People pose for a photo at the premier of the "The Letter: A Message For Our Earth," a film on Pope Francis' encyclical, "Laudato Si', on Care for Our Common Home," in the Paul VI hall at the Vatican Oct. 4, 2022. Pictured from left are the film's writer and director, Nicolas Brown; U.S. coral reef scientist Greg Asner; Arouna Kandé, a climate refugee from Senegal; Ridhima Pandey, a 13-year-old climate activist from India; U.S. coral reef scientist Robin Martin; Chief Cacique Odair "Dadá" Borari from the Amazon rainforest in Brazil; and Lorna Gold, president of the board of the Laudato Si' Movement. CNS photo/Laudato Si' Movement
People pose for a photo at the premier of the "The Letter: A Message For Our Earth," a film on Pope Francis' encyclical, "Laudato Si', on Care for Our Common Home," in the Paul VI hall at the Vatican Oct. 4, 2022. Pictured from left are the film's writer and director, Nicolas Brown; U.S. coral reef scientist Greg Asner; Arouna Kandé, a climate refugee from Senegal; Ridhima Pandey, a 13-year-old climate activist from India; U.S. coral reef scientist Robin Martin; Chief Cacique Odair "Dadá" Borari from the Amazon rainforest in Brazil; and Lorna Gold, president of the board of the Laudato Si' Movement. CNS photo/Laudato Si' Movement

When you think about the Vatican, great filmmaking isn't the first thing that comes to mind.

But a documentary released by the Vatican on the feast of St. Francis of Assisi, Oct. 4, is a must-see for all of us. It should be advertised in every parish bulletin, mentioned from every altar, shown to every youth group and be part of Catholic school curricula.

"The Letter: A Message For Our Earth" is directed by award-winning filmmaker Nicolas Brown, and filmed around the world.

It's about climate change and the challenges facing our earth, but it's interwoven with the personal stories of five main characters, mostly young activists who have traveled to Rome to share their stories with Pope Francis and engage in dialogue with him.

And their stories will touch you. You are shown the dry, cracked earth of drought-stricken Senegal, and meet Arouna Kandé, a young man from Senegal who has become a climate refugee and is now studying sustainable development. The film reminds us that more than 1 billion people are estimated to become climate refugees by 2050.

There is a lovely young woman from India, and a tribesman from the Brazilian Amazon. Their personal stories are matched with scenes of climate disruption around the globe.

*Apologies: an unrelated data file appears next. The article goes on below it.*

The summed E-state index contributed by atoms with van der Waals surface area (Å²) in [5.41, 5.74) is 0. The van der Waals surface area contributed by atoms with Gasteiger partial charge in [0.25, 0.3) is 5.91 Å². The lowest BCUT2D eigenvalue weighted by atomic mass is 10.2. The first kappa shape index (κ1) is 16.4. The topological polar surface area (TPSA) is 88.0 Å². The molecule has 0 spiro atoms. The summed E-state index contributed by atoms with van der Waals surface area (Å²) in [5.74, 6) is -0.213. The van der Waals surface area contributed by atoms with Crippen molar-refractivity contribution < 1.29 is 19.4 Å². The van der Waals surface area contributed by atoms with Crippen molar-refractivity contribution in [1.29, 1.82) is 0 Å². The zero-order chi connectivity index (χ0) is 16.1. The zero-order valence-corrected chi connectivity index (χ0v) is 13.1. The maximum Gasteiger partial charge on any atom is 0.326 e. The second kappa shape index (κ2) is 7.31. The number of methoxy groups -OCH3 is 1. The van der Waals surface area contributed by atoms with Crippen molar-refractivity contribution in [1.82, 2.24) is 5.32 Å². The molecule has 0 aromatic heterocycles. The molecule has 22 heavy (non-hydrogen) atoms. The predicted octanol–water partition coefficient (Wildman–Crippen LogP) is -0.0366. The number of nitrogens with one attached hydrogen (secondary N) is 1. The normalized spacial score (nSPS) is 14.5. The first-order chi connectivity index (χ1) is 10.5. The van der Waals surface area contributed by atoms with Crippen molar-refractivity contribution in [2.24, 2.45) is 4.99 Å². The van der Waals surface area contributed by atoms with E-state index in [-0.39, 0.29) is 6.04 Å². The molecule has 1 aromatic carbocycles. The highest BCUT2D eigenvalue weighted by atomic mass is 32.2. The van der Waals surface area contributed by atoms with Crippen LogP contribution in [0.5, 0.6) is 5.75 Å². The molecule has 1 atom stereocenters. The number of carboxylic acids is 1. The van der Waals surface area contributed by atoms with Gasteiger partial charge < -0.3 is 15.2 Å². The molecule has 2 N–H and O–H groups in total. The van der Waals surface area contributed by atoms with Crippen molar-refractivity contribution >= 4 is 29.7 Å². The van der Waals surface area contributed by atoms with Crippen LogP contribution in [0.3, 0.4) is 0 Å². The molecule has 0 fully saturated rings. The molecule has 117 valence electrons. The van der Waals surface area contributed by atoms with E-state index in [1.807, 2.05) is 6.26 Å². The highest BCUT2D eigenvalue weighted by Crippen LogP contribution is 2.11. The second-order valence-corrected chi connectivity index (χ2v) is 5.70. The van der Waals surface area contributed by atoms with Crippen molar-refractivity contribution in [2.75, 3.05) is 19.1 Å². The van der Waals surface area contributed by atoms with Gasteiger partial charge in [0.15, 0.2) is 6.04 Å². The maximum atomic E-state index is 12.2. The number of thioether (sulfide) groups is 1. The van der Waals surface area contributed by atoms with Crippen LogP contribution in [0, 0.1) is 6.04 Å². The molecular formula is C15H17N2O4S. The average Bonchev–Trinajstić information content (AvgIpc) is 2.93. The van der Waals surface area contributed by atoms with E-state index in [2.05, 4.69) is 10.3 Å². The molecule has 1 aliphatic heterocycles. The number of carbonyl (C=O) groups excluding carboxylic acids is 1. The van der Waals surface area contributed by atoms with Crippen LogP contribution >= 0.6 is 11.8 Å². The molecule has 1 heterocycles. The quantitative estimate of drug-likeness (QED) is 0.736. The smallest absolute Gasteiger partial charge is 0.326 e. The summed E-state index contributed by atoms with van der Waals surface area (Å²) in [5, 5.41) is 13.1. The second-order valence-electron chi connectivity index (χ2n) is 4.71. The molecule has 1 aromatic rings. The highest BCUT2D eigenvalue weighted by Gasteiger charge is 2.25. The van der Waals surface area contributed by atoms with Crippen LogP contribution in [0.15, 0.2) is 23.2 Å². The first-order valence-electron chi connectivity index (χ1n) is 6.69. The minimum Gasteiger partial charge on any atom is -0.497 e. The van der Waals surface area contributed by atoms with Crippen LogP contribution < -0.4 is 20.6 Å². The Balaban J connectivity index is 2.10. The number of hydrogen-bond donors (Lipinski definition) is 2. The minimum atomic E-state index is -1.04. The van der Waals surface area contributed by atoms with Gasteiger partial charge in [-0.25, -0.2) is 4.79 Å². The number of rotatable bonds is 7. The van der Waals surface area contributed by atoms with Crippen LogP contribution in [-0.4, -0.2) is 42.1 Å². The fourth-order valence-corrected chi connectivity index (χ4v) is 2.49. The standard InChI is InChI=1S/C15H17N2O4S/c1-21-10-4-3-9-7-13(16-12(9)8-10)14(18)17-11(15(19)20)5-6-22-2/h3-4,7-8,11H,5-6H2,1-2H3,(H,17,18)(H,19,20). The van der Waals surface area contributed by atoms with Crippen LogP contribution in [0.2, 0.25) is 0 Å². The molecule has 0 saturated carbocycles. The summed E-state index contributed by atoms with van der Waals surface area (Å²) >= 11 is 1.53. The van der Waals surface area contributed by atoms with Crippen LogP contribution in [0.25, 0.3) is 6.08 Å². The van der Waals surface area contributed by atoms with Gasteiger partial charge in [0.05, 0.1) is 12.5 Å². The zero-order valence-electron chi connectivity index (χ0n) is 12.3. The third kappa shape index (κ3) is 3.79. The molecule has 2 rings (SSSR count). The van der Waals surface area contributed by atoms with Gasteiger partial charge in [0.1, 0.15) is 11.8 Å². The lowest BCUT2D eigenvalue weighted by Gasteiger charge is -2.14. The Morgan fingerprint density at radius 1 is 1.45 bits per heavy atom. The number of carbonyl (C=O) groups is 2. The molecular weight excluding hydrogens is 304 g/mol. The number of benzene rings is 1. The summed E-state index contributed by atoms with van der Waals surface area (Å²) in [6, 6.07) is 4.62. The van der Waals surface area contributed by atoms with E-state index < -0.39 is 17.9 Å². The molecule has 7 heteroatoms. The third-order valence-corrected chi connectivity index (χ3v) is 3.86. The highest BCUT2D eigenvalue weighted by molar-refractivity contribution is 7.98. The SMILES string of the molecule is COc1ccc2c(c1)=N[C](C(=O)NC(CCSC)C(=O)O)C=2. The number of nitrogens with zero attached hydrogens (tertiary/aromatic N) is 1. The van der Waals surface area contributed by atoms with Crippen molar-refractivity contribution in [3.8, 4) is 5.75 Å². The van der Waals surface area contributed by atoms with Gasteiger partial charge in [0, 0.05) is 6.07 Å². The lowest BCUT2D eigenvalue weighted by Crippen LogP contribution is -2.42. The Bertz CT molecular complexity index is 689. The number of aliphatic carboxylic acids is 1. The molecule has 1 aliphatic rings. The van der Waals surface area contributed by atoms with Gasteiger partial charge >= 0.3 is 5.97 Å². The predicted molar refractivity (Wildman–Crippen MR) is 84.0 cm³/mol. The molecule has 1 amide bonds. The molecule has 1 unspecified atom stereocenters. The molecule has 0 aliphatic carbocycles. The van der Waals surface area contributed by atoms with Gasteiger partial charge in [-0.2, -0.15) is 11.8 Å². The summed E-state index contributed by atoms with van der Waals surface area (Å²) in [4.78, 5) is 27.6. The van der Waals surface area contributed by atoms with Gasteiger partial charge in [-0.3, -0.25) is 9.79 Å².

In 2015, Pope Francis issued the encyclical "Laudato Si', on Care for Our Common Home." It was a wake-up call and garnered attention. Yet, honestly, how many Catholics actually read an entire encyclical?

But this film puts a human face on a problem that belongs to all of us and will be watched by millions. On the day it was released, it was also put on YouTube for free viewing worldwide.

Did you know that in 2019-2020, an area roughly the size of England burned in Australia?

Do you know the extent of the crisis in the Amazonian rainforest, what scientists have called the "lungs of the earth," where greed and mismanagement threaten destruction?

Did you know that corals are called "the rainforest of the sea" and that 25% of all marine life depends on coral reefs at some point in their life cycle? And yet hotter waters are threatening corals' existence.

At this point, it's tempting to feel overwhelmed by the issue. We're tempted to turn away.

But the humanity of this film and the people in it make you want to look. The soft voice of Pope Francis chatting with the young people, the conversations of the visitors themselves, bathed in the light of a campfire as they share their stories while on a visit to Assisi -- this gives you a sense of hope, a desire to do something.

"Once you know, you cannot look away," says Lorna Gold, a scientist in the film who works with the worldwide Laudato Si' Movement and who has an irrepressible smile and a soft Scottish accent.

Pope Francis wrapped this documentary around his favorite themes -- the poor and marginalized, Indigenous people, youth and nature itself. He wants us to question what we think of as "progress," and how we place economic growth before the good of all.

This film is a call to action, and once you watch it, you can't help but ask, how can I help? What attitudes toward consumption, food waste, plastic use, can I change? There are so many ways one person or one family can make a difference.

Jesuit Father Daniel Berrigan once wrote, "One cannot level one's moral lance at every evil in the universe. ... But you can do something, and the difference between doing something and doing nothing is everything."

Effie Caldarola writes for the Catholic News Service column "For the Journey."